Ode to Fall: Pappardelle with Pork Ragù

~ Pork and Tomato Ragù with Pappardelle ~

I am going to ignore that it is 90 degrees outside. It’s fall after all. For those of you who know me, it’s that time of year when I have a little rant about missing New England weather. September is the time when the air puts on a chill just like a wooly cloak, the sun lowers seductively in the horizon, winking and casting its golden light while the aroma of turning leaves fills the air. I know I shouldn’t complain while I don my sunglasses and smear on more sunscreen, but I do. As I walk about the house in shorts and flip flops, I like to pretend that I am still in northern Europe or Boston, switching out my tank tops for fluffy fleece and packing tissues in my pocket to stop a runny nose. I might need a fan right now, but I can also indulge in warming fall comfort food.

Pappardelle with Pork Ragù

If you can stand it, refrigerate the ragù overnight before serving to allow the flavors to develop. This recipe will make enough ragù to serve a family of four with enough leftover to freeze for a second meal.

2 pounds pork butt, excess fat trimmed, cut in 2 inch chunks
Salt
Freshly ground black pepper
2 tablespoons olive oil
1 large yellow onion, chopped
2 carrots, finely diced
6 cloves garlic
1 teaspoon red pepper flakes
1 cup dry white wine
2 (28 ounce) cans Italian plum tomatoes with juice
2 bay leaves
2 teaspoons dried oregano
1 teaspoon dried thyme
1/2 teaspoon ground cinnamon

1 pound pappardelle pasta, cooked until al dente
Grated Pecorino Romano cheese

Salt and pepper the pork. Heat olive oil in a large pot or dutch oven over medium-high heat until it’s shimmering. Add pork in one layer in batches, without overcrowding. Brown on all sides; transfer to a plate. Repeat with remaining pork. Pour off all but 2 tablespoons fat. Add onion, carrots, garlic and red pepper flakes. Sauté until the vegetables begin to soften, about 3 minutes. Carefully add wine (it may spatter.) Cook, stirring up the brown bits and to burn off the alcohol, about 1 minute. Add tomatoes, bay leaves, oregano, thyme, cinnamon, 1 teaspoon salt and pepper. Return pork to the pot and submerge in the sauce. Simmer, covered, over low heat until pork is very tender, about 2 hours. Remove lid and continue to simmer, skimming fat occasionally with a spoon, until sauce is thickened, 45 minutes. Add salt and pepper to taste. Serve over cooked pappardelle with grated Pecorino Romano cheese.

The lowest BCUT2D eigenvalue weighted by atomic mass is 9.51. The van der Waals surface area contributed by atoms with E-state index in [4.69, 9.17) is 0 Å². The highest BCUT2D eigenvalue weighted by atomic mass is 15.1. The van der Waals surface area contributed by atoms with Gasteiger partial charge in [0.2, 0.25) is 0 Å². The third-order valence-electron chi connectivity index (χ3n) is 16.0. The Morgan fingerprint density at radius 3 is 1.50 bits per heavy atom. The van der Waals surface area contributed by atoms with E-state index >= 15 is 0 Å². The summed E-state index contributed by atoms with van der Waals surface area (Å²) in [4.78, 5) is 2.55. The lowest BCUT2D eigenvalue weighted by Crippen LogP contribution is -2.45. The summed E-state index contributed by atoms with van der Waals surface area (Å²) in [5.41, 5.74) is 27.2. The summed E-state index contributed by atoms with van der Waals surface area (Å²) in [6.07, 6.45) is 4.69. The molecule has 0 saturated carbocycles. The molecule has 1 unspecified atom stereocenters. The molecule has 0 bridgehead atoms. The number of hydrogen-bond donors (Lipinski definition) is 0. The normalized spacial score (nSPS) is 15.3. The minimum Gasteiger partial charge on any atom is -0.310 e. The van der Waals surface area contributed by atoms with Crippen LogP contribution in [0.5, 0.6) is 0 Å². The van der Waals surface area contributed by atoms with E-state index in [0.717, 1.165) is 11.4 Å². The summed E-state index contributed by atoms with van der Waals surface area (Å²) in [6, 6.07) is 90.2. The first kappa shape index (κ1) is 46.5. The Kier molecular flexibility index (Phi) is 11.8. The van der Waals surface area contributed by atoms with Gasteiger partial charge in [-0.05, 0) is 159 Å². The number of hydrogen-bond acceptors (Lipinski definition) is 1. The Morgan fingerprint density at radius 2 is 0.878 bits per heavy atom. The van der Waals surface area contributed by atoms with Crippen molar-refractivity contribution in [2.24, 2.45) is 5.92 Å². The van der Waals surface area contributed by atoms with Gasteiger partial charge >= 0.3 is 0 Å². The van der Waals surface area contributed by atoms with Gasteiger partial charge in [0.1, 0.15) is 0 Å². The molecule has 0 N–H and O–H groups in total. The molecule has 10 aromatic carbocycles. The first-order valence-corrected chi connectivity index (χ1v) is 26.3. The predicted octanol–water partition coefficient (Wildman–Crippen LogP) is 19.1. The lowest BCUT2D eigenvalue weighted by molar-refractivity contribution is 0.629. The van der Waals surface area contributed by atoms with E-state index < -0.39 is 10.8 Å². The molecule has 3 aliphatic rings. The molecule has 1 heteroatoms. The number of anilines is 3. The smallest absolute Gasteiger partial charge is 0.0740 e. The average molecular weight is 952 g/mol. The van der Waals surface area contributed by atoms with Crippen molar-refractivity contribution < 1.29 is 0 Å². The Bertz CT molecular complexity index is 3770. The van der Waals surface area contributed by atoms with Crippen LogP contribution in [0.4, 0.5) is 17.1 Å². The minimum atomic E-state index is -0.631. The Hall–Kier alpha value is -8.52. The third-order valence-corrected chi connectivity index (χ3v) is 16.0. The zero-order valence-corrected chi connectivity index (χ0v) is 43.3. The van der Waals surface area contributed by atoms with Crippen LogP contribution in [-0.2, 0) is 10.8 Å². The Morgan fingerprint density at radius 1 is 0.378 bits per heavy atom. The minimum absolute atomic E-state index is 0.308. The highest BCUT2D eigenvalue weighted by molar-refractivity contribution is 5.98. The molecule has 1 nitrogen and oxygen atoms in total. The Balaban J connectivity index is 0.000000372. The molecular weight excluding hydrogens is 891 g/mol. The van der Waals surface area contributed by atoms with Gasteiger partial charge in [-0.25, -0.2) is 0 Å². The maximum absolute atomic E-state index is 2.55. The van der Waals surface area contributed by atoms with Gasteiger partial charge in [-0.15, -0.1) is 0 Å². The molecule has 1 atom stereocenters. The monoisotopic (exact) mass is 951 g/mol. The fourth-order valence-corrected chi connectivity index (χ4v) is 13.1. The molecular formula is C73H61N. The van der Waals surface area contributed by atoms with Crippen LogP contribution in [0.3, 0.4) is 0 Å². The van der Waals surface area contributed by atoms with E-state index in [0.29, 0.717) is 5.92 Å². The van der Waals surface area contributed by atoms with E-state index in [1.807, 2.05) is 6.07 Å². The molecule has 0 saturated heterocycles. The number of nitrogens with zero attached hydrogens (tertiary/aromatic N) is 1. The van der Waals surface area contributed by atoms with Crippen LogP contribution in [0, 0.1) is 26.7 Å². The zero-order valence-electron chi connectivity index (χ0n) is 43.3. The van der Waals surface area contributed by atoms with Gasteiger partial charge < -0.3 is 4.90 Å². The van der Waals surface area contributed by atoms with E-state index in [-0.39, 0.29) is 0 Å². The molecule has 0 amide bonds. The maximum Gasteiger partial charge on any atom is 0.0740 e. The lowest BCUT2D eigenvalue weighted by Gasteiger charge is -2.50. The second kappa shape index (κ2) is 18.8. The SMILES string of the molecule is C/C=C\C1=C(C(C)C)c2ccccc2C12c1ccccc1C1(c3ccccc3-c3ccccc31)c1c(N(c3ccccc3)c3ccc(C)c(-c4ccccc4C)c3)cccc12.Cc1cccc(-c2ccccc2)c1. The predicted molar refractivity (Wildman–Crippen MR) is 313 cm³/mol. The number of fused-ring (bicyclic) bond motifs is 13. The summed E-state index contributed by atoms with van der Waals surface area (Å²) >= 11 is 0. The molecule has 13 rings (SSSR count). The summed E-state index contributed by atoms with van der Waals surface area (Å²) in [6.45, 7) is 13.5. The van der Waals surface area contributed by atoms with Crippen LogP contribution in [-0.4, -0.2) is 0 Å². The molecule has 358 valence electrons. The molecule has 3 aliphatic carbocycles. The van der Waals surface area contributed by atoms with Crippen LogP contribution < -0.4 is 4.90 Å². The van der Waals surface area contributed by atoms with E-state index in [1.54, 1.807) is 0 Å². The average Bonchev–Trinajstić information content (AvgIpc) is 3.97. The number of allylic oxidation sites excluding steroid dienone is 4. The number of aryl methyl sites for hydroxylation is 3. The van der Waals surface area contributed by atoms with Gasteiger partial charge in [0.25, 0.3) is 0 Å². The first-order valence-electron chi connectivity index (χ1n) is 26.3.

Boar Ragu with Pappardelle

Boar Ragu with Pappardelle

Ever since a trip to Umbria last year when we ate a succulent wild boar ragu in an obscure village restaurant, I have had boar on my mind.  The ragu was served over a platter heaped with pappardelle. The meat was falling apart tender, dissolving in a rich wine sauce perfumed with juniper and cloves. Since then, that meal has been a popular conversation topic in our family when reflecting on our trip. So, I decided to try and make my own boar ragu.

Boar meat may be ordered from your butcher and, depending on where you live, you may find it in specialty stores that carry game meat. I ordered my meat from Broken Arrow Ranch in Texas, where they raise ranch-raised boar. The meat arrived frozen in a cooler box and I popped it into my freezer, so it would be ready when I devised a recipe.

The flavor of boar may be likened to a cross between pork and lamb. Boar meat is very lean and rich in protein. It has more protein than beef or pork and is lower in cholesterol than chicken. Not bad for an animal deemed an exotic pest in the U.S. Due to its mild gamey flavor and lack of fat, boar meat benefits from marinades and slow cooking, and it’s well matched with spirits and aromatic spices such as cloves and juniper.

Boar Ragu with Pappardelle

As the ragu simmers, the boar meat will absorb a good deal of the liquid. The ragu may be made up to 2 days in advance, allowing the flavors to develop with time. As an alternative to pasta, serve over polenta. Serves 4-6.

3 tablespoons olive oil
1 pound boar shoulder, cut in 1 inch chunks
Salt
Freshly ground black pepper
1 large onion, chopped
2 carrots, chopped
4 large garlic cloves
1 – 28 ounce can Italian plum tomatoes with juices
2 cups full-bodied red wine
4 bay leaves
Bouquet garni: 1 tablespoon crushed juniper berries, 8 black peppercorns, 6 whole cloves, tied in cheese cloth with kitchen string

Grated Parmigiano-Reggiano cheese

Heat 2 tablespoons olive oil in a skillet. Season boar all over with salt and pepper. Add boar to the skillet in batches and brown on all sides, taking care not to overcrowd the pan. Transfer meat to a bowl. Add 1 tablespoon oil. Sauté onion, carrots and garlic, scraping up brown bits, until they begin to soften, 4 minutes. Return boar with any juices to the pan. Add tomatoes, red wine, bay leaves and bouquet garni. Bring to a boil. Reduce heat and simmer over very low heat, partially covered, until meat is falling tender and sauce is reduced by half, 2 hours. Serve with pappardelle and top with grated cheese.